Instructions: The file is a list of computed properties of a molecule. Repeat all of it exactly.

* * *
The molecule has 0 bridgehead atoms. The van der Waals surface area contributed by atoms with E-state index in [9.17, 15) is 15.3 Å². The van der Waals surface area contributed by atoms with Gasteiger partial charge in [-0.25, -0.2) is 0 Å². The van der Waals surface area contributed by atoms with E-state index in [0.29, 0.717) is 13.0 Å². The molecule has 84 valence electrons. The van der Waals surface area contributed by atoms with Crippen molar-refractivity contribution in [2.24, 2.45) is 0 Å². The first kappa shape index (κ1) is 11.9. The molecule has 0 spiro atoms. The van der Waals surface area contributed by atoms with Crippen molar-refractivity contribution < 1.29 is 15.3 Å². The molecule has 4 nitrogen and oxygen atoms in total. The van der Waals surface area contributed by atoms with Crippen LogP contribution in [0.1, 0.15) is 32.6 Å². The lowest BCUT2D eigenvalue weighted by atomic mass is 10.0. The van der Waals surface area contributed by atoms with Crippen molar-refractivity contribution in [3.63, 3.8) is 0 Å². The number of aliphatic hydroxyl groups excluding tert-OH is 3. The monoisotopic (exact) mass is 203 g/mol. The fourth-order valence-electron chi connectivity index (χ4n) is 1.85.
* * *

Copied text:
The molecule has 0 bridgehead atoms. The van der Waals surface area contributed by atoms with E-state index in [9.17, 15) is 15.3 Å². The van der Waals surface area contributed by atoms with Gasteiger partial charge in [-0.25, -0.2) is 0 Å². The van der Waals surface area contributed by atoms with E-state index in [0.29, 0.717) is 13.0 Å². The molecule has 84 valence electrons. The van der Waals surface area contributed by atoms with Crippen molar-refractivity contribution in [2.24, 2.45) is 0 Å². The first kappa shape index (κ1) is 11.9. The molecule has 0 spiro atoms. The van der Waals surface area contributed by atoms with Crippen molar-refractivity contribution < 1.29 is 15.3 Å². The molecule has 4 nitrogen and oxygen atoms in total. The van der Waals surface area contributed by atoms with Crippen LogP contribution in [0.1, 0.15) is 32.6 Å². The lowest BCUT2D eigenvalue weighted by atomic mass is 10.0. The van der Waals surface area contributed by atoms with Crippen molar-refractivity contribution in [3.63, 3.8) is 0 Å². The number of aliphatic hydroxyl groups excluding tert-OH is 3. The monoisotopic (exact) mass is 203 g/mol. The fourth-order valence-electron chi connectivity index (χ4n) is 1.85.